Posted by gninja on January 22, 2008
There is a great, great article about parking garages at the Washington Post. Hell, I’ve never parked a car in my life (no driver’s license), and I find this fascinating.
The article reviews a talk (based on the speaker’s new book) dealing with the design and evolution of parking garages. The basic premise is that garages, once impressive architectural works, became uglier as motorists demanded greater convenience.
Towards the end of the article, the journalist adds some editorial commentary that I had hoped–but never expected–would be made:
McDonald’s passion is not undiscriminating, but it is premised on some things that we would all be better off questioning. Garages, McDonald argues, are a necessity, essential to our fundamental American right to mobility in an urbanized world. The challenge is to build them better.
Yes, they can be built better than they have been (they can intersect with mass transit, they can be hidden underground or disguised behind better facades). But until the economics of urban land use and the demand for huge amounts of parking change, they can never really be made beautiful. They are almost always too large to be successfully hidden and, rather like funeral parlors, no matter how nice they are on the outside, you always know what’s on the inside. In the case of garages, it’s hundreds of little environmental disasters that burden their owners with debt, insulate them from society, frazzle them with constant cleaning and maintenance and pollute a crowded world.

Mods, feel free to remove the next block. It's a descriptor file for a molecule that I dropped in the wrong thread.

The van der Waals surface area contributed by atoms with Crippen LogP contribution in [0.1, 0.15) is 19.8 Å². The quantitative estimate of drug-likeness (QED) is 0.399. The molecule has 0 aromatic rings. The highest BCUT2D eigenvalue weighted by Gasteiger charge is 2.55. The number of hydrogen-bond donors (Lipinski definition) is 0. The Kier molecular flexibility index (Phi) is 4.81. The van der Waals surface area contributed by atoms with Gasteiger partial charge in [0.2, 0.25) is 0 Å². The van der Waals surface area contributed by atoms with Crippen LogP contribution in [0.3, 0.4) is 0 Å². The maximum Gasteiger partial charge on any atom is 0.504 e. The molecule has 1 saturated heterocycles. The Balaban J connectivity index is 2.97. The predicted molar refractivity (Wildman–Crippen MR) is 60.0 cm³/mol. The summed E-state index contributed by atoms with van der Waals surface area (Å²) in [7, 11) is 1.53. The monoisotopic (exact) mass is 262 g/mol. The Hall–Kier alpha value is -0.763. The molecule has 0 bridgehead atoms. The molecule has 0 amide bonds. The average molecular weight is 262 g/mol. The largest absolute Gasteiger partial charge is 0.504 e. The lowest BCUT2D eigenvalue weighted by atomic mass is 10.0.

If you hate garages — for being city killers, for ruining neighborhoods, for discouraging mass transit — there is no such thing as a good garage.
Which brought, to my mind, an interesting question. Can aesthetics prompt (or be instrumental in) a movement to get rid of these things and, as a consequence, cars? It’s an idealistic question, to be sure. Nevertheless.
Now, we know parking garages are ugly. Most of the ones I’ve seen anyway.
Why ugly? It is a giant box plunked onto the street, aesthetically oblivious to its surroundings. It has no architecturally elements that encourage the eye to move in a manner that engages the mind (just long horizontals or negative space across a facade of uniform color and texture). Look, if you like Philliip Johnson, then this is probably for you . But, even then, aren’t Johnson’s buildings supposed to give the mind little to do when looking at them? Maybe four years at List Art Center just made me bitter.
The point, though, is that, clearly, this kind of ugliness hasn’t caused a great enough reaction to cause people to ditch their cars.
But, maybe this a product of naturalization in design. It’s common for the mind to accept images (or sights) as givens when no alternatives are presented. (This is why the use of two projectors or side-by-side images on Powerpoint is so successful in art history classes– comparison forces the mind to consider alternatives).
So. What if, instead of designing better and more beautiful garages (like the ASU one pictured up top), people start designing better and more beautiful bus depots, subways, etc? Give people visual alternatives and perhaps behavioral alternatives will ensue?
I’m such an idealist.